For the bulk of every Rocky and Bullwinkle episode, moose and squirrel would engage in high concept escapades that satirized geopolitics, contemporary cinema, and the very fabrics of the human condition. With all of that to work with, there's no excuse for why the pair and their Soviet nemeses haven't gotten a decent movie adaptation. But the ingenious Mr. Peabody and his faithful boy Sherman are another story, intercut between Rocky and Bullwinkle segments to teach kids brief history lessons and toss in a nearly lethal dose of puns. Their stories and relationship were much simpler, which means that bringing their shtick to the big screen would entail a lot more invention — always risky when you're dealing with precious material.
For the most part, Mr. Peabody & Sherman handles the regeneration of its heroes aptly, allowing for emotionally substance in their unique father-son relationship and all the difficulties inherent therein. The story is no subtle metaphor for the difficulties surrounding gay adoption, with society decreeing that a dog, no matter how hyper-intelligent, cannot be a suitable father. The central plot has Peabody hosting a party for a disapproving child services agent and the parents of a young girl with whom 7-year-old Sherman had a schoolyard spat, all in order to prove himself a suitable dad. Of course, the WABAC comes into play when the tots take it for a spin, forcing Peabody to rush to their rescue.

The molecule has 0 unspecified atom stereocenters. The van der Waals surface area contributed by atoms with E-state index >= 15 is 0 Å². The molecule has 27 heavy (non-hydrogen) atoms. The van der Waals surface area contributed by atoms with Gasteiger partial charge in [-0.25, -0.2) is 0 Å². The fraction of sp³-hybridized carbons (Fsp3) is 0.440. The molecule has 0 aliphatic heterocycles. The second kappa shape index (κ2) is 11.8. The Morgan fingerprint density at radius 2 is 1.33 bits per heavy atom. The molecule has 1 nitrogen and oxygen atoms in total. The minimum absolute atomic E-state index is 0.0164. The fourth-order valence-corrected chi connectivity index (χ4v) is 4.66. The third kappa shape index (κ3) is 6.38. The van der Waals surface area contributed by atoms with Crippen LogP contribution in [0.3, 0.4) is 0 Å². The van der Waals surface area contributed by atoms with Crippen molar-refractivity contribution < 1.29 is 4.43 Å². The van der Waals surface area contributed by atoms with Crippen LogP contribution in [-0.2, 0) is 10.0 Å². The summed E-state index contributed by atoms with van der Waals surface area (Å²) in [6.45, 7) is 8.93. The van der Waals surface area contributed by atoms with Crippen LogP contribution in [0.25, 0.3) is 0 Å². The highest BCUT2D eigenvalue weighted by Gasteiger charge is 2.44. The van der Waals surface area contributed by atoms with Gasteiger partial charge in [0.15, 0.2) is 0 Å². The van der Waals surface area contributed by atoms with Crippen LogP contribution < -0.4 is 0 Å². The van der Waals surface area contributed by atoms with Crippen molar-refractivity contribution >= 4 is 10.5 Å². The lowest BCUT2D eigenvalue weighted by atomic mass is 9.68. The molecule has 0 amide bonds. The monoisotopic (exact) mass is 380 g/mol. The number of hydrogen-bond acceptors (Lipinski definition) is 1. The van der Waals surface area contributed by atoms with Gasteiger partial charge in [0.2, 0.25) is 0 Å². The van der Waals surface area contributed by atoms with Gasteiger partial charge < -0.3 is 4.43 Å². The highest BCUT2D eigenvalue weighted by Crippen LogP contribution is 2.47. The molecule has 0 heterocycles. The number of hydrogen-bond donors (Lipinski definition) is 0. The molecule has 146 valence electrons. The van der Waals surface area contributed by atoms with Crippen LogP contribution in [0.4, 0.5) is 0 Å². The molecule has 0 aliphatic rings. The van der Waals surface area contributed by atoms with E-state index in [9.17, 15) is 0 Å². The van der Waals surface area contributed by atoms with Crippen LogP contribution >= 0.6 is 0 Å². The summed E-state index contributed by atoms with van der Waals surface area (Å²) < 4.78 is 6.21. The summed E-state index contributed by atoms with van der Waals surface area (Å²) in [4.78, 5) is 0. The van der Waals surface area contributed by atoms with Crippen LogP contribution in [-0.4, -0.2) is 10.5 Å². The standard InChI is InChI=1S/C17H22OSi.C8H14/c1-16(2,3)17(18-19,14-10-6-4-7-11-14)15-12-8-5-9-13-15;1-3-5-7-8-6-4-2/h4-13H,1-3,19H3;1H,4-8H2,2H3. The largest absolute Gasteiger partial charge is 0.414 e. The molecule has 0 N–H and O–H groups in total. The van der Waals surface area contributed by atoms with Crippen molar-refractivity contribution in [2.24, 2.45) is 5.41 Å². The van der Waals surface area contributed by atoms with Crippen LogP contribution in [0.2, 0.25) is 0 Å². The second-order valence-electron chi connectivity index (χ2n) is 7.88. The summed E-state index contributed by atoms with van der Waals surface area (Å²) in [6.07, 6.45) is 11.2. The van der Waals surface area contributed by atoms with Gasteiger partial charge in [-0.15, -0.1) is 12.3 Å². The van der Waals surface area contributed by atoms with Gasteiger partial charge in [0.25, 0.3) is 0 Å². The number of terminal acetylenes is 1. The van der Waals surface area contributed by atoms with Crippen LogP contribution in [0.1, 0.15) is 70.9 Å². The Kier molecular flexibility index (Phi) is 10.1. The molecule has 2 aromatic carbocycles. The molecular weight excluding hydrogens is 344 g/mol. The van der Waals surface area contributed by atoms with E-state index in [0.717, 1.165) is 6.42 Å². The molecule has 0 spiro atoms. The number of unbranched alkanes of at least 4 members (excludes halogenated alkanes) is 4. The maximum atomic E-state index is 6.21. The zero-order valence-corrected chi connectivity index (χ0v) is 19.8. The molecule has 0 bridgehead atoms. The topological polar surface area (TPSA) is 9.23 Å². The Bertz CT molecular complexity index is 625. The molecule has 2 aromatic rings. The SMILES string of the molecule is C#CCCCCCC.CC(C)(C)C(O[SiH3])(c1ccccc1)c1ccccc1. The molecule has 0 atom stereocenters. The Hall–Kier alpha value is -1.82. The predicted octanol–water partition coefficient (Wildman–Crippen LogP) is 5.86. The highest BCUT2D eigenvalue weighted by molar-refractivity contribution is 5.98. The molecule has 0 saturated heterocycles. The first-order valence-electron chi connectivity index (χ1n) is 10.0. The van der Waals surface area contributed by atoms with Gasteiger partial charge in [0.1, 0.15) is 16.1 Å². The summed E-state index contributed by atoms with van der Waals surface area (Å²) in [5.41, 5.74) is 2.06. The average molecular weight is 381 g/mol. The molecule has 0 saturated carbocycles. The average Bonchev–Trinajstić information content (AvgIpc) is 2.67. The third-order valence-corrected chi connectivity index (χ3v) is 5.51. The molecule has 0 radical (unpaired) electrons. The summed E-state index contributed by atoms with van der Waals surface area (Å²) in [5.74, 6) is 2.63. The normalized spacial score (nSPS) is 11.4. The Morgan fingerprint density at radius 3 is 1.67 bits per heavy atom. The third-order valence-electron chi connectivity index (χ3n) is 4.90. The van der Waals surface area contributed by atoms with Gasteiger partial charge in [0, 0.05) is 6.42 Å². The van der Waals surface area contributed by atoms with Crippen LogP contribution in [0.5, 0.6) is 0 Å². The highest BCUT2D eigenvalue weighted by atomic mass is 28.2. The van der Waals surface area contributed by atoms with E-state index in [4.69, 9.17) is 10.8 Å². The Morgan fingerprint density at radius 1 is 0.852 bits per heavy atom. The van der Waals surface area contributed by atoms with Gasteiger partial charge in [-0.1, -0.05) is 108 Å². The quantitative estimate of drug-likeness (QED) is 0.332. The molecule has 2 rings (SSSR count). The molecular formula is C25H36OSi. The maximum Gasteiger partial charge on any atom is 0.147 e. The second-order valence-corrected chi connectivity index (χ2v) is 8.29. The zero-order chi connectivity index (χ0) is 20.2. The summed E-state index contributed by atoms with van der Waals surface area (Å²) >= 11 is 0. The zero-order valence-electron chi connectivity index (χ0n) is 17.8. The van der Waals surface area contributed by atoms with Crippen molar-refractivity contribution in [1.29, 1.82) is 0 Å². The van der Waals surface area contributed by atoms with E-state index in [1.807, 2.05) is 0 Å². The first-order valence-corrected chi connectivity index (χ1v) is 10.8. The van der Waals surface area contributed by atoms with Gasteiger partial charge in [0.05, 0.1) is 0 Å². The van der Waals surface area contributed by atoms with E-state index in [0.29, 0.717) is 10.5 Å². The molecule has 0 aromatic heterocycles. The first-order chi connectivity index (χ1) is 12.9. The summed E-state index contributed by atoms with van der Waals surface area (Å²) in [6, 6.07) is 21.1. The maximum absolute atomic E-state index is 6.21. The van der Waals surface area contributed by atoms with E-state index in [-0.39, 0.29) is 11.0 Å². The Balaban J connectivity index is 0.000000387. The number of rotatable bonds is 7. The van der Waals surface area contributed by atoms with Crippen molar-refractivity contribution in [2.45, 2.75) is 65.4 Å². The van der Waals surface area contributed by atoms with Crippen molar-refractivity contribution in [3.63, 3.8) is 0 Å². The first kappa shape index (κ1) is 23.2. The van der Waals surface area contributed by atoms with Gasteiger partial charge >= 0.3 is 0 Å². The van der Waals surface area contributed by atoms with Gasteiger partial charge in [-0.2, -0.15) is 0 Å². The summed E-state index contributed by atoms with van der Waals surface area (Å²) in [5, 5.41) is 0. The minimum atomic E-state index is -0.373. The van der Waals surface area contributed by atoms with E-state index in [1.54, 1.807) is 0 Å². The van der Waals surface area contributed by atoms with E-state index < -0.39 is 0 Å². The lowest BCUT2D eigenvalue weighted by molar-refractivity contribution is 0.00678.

Getting down to personals, we also see the left brain-heavy Peabody struggle with being father Sherman deserves. The bulk of the emotional marks are hit as we learn just how much Peabody cares for Sherman, and just how hard it has been to accept that his only family is growing up and changing.
But more successful than the new is the film's handling of the old — the material that Peabody and Sherman purists will adore. They travel back in time via the WABAC Machine to Ancient Egypt, the Renaissance, and the Trojan War, and 18th Century France, explaining the cultural backdrop and historical significance of the settings and characters they happen upon, all with that irreverent (but no longer racist) flare that the old cartoons enjoyed. And oh... the puns.
Mr. Peabody & Sherman is a f**king treasure trove of some of the most amazingly bad puns in recent cinema. This effort alone will leave you in awe.
The film does unravel in its final act, bringing the science-fiction of time travel a little too close to the forefront and dropping the ball on a good deal of its emotional groundwork. What seemed to be substantial building blocks do not pay off in the way we might, as scholars of animated family cinema, have anticipated, leaving the movie with an unfinished feeling.
But all in all, it's a bright, compassionate, reasonably educational, and occasionally funny if not altogether worthy tribute to an old favorite. And since we don't have our own WABAC machine to return to a time of regularly scheduled Peabody and Sherman cartoons, this will do okay for now.
If nothing else, it's worth your time for the puns.